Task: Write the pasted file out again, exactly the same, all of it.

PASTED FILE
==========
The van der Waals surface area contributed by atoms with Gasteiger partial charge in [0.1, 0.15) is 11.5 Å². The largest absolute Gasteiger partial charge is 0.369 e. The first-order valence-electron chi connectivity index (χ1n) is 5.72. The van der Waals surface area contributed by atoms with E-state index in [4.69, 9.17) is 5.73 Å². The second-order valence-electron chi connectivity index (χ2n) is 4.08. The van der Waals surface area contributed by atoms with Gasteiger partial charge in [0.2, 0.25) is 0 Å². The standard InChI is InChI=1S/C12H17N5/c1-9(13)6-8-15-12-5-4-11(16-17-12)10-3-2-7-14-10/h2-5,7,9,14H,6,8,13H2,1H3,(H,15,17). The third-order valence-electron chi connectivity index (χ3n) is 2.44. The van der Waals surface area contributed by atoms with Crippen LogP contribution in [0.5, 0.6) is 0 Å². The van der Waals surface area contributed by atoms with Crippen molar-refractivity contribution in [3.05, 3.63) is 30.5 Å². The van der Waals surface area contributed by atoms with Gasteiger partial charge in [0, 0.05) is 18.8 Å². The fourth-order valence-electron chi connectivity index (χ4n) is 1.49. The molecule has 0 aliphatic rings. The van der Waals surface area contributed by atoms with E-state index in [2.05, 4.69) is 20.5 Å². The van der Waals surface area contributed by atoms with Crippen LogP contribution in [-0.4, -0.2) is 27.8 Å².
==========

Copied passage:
The van der Waals surface area contributed by atoms with Gasteiger partial charge in [0.1, 0.15) is 11.5 Å². The largest absolute Gasteiger partial charge is 0.369 e. The first-order valence-electron chi connectivity index (χ1n) is 5.72. The van der Waals surface area contributed by atoms with E-state index in [4.69, 9.17) is 5.73 Å². The second-order valence-electron chi connectivity index (χ2n) is 4.08. The van der Waals surface area contributed by atoms with Gasteiger partial charge in [0.2, 0.25) is 0 Å². The standard InChI is InChI=1S/C12H17N5/c1-9(13)6-8-15-12-5-4-11(16-17-12)10-3-2-7-14-10/h2-5,7,9,14H,6,8,13H2,1H3,(H,15,17). The third-order valence-electron chi connectivity index (χ3n) is 2.44. The van der Waals surface area contributed by atoms with Crippen LogP contribution in [0.5, 0.6) is 0 Å². The van der Waals surface area contributed by atoms with Crippen molar-refractivity contribution in [3.05, 3.63) is 30.5 Å². The van der Waals surface area contributed by atoms with Gasteiger partial charge in [0, 0.05) is 18.8 Å². The fourth-order valence-electron chi connectivity index (χ4n) is 1.49. The molecule has 0 aliphatic rings. The van der Waals surface area contributed by atoms with E-state index in [2.05, 4.69) is 20.5 Å². The van der Waals surface area contributed by atoms with Crippen LogP contribution in [-0.4, -0.2) is 27.8 Å².